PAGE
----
The stilt storm sweeps in again, and the show’s 50-person ensemble joins in a climactic whirlwind of stilts and kabuki streamers, as the students get transported back to the science fair. This time, when asked the final question by the judge, they don’t expound on numbers and data—they share what they have just learned: “Ask yourself who and what you love. Ask yourself what you are willing to work and fight for. Ask yourself how far you’re willing to see into the future. Keep searching.” These are the final words of the play.
“People really felt the magic that night—it was a rare, incredible performance that all of this community came out to see,” says Kowalchuk, who was initially worried that the show’s topic would be too complex to boil down to a cogent message. But the play’s final lines echo the themes that emerged from initial improvisations that Kowalchuck and scientist Matthews conducted: “Tannis looked at me and said, ‘What is the one thing you want to say?’ I just said, ‘Live with less.’ That’s my message,” Matthews confirms.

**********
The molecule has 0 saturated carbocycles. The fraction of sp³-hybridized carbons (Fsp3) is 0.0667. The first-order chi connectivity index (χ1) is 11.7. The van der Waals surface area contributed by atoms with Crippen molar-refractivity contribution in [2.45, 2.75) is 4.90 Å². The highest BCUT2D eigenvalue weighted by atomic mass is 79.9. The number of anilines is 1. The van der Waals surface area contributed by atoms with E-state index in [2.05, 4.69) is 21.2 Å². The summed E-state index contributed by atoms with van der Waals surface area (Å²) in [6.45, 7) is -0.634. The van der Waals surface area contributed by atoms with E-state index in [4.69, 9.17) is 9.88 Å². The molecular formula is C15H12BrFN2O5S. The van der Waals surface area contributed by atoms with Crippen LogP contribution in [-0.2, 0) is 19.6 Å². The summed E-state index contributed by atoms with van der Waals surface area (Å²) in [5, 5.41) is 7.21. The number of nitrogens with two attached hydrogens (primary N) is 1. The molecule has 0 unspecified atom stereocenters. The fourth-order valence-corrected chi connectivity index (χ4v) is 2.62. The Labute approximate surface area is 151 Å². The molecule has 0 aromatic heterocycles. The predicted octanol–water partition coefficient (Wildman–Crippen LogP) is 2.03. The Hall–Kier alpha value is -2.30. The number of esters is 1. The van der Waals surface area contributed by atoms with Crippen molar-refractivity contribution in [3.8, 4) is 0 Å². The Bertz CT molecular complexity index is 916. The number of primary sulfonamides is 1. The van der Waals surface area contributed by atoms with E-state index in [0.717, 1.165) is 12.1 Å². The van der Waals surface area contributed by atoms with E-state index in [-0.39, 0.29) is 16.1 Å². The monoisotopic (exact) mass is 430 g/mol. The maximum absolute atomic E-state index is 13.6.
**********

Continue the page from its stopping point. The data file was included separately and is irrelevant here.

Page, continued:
The Weather Project was supported by a National Endowment for the Arts Our Town grant of $50,000, and the list of collaborators stretched from the Town of Highland to local schools, environmental groups and civic and arts organizations. The show generated other events, including a two-day climate change symposium organized by project partner Sullivan Alliance for Sustainable Development—which Kowalchuk considers “the play’s research period, where so many dynamic ideas were generated and we began to educate ourselves”—and weekly workshops for dancers, stilt-walkers, actors, singers and children. Kowalchuk managed the project’s many collaborative relationships with the help of NACL dramaturg Mimi McGurl and collaborating writer Mark Dunau, a former playwright from New York City who has been organic farming in a neighboring county for over 20 years.